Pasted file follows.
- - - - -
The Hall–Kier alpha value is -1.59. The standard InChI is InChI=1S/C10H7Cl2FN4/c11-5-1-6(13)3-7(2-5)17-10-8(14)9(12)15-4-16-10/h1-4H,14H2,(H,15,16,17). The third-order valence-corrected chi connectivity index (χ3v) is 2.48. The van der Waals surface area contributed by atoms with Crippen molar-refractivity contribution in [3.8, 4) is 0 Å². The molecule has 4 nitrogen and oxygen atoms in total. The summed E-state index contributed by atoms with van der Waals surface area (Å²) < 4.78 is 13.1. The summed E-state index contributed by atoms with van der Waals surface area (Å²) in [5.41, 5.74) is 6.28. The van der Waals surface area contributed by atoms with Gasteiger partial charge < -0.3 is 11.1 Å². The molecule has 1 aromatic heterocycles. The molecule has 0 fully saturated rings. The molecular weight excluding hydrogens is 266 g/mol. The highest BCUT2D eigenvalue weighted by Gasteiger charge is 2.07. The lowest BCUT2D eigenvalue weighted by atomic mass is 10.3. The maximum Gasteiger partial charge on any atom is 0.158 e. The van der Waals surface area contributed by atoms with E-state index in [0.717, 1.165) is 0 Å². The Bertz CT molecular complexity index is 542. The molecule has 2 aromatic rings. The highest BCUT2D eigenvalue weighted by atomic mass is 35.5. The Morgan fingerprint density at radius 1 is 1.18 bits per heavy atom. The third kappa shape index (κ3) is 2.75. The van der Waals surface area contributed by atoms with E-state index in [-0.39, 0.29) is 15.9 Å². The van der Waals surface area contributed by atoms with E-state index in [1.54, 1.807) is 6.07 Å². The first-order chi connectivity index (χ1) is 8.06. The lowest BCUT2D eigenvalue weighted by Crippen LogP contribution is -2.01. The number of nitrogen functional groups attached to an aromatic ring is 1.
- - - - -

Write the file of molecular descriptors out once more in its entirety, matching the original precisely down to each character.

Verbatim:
The Hall–Kier alpha value is -1.59. The standard InChI is InChI=1S/C10H7Cl2FN4/c11-5-1-6(13)3-7(2-5)17-10-8(14)9(12)15-4-16-10/h1-4H,14H2,(H,15,16,17). The third-order valence-corrected chi connectivity index (χ3v) is 2.48. The van der Waals surface area contributed by atoms with Crippen molar-refractivity contribution in [3.8, 4) is 0 Å². The molecule has 4 nitrogen and oxygen atoms in total. The summed E-state index contributed by atoms with van der Waals surface area (Å²) < 4.78 is 13.1. The summed E-state index contributed by atoms with van der Waals surface area (Å²) in [5.41, 5.74) is 6.28. The van der Waals surface area contributed by atoms with Gasteiger partial charge < -0.3 is 11.1 Å². The molecule has 1 aromatic heterocycles. The molecule has 0 fully saturated rings. The molecular weight excluding hydrogens is 266 g/mol. The highest BCUT2D eigenvalue weighted by Gasteiger charge is 2.07. The lowest BCUT2D eigenvalue weighted by atomic mass is 10.3. The maximum Gasteiger partial charge on any atom is 0.158 e. The van der Waals surface area contributed by atoms with E-state index in [0.717, 1.165) is 0 Å². The Bertz CT molecular complexity index is 542. The molecule has 2 aromatic rings. The highest BCUT2D eigenvalue weighted by atomic mass is 35.5. The Morgan fingerprint density at radius 1 is 1.18 bits per heavy atom. The third kappa shape index (κ3) is 2.75. The van der Waals surface area contributed by atoms with E-state index in [-0.39, 0.29) is 15.9 Å². The van der Waals surface area contributed by atoms with E-state index in [1.54, 1.807) is 6.07 Å². The first-order chi connectivity index (χ1) is 8.06. The lowest BCUT2D eigenvalue weighted by Crippen LogP contribution is -2.01. The number of nitrogen functional groups attached to an aromatic ring is 1.